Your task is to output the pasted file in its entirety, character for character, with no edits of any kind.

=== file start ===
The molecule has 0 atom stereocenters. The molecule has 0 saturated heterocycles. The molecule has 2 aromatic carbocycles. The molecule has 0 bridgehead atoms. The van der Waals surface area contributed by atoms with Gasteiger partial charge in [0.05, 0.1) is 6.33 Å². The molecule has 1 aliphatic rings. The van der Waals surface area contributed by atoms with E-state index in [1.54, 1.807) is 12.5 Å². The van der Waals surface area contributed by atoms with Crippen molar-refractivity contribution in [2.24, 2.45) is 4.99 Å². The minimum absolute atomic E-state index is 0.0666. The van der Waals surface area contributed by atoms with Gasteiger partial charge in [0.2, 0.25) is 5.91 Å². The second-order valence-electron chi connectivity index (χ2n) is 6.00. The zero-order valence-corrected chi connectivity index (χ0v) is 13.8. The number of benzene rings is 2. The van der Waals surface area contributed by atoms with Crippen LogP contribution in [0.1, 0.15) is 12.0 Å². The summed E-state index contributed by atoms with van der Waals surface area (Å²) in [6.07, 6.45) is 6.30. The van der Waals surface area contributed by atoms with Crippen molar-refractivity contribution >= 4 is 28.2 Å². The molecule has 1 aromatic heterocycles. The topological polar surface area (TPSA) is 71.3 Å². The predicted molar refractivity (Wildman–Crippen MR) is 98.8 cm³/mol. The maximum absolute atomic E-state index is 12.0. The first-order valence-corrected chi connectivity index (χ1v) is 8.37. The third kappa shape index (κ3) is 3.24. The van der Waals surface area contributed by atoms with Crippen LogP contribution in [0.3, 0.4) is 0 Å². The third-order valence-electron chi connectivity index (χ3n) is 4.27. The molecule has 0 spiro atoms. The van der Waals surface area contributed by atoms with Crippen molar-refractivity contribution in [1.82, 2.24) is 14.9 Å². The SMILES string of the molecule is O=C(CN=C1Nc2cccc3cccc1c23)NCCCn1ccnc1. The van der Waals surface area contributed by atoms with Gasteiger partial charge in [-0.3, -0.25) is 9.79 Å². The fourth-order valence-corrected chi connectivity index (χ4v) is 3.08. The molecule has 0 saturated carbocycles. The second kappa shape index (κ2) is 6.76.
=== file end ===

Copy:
The molecule has 0 atom stereocenters. The molecule has 0 saturated heterocycles. The molecule has 2 aromatic carbocycles. The molecule has 0 bridgehead atoms. The van der Waals surface area contributed by atoms with Gasteiger partial charge in [0.05, 0.1) is 6.33 Å². The molecule has 1 aliphatic rings. The van der Waals surface area contributed by atoms with E-state index in [1.54, 1.807) is 12.5 Å². The van der Waals surface area contributed by atoms with Crippen molar-refractivity contribution in [2.24, 2.45) is 4.99 Å². The minimum absolute atomic E-state index is 0.0666. The van der Waals surface area contributed by atoms with Gasteiger partial charge in [0.2, 0.25) is 5.91 Å². The second-order valence-electron chi connectivity index (χ2n) is 6.00. The zero-order valence-corrected chi connectivity index (χ0v) is 13.8. The number of benzene rings is 2. The van der Waals surface area contributed by atoms with Crippen LogP contribution in [0.1, 0.15) is 12.0 Å². The summed E-state index contributed by atoms with van der Waals surface area (Å²) in [6.07, 6.45) is 6.30. The van der Waals surface area contributed by atoms with Crippen molar-refractivity contribution >= 4 is 28.2 Å². The molecule has 1 aromatic heterocycles. The topological polar surface area (TPSA) is 71.3 Å². The predicted molar refractivity (Wildman–Crippen MR) is 98.8 cm³/mol. The maximum absolute atomic E-state index is 12.0. The first-order valence-corrected chi connectivity index (χ1v) is 8.37. The third kappa shape index (κ3) is 3.24. The van der Waals surface area contributed by atoms with Crippen LogP contribution in [0.3, 0.4) is 0 Å². The third-order valence-electron chi connectivity index (χ3n) is 4.27. The molecule has 0 spiro atoms. The van der Waals surface area contributed by atoms with Crippen molar-refractivity contribution in [1.82, 2.24) is 14.9 Å². The SMILES string of the molecule is O=C(CN=C1Nc2cccc3cccc1c23)NCCCn1ccnc1. The van der Waals surface area contributed by atoms with Gasteiger partial charge in [-0.3, -0.25) is 9.79 Å². The fourth-order valence-corrected chi connectivity index (χ4v) is 3.08. The molecule has 0 saturated carbocycles. The second kappa shape index (κ2) is 6.76.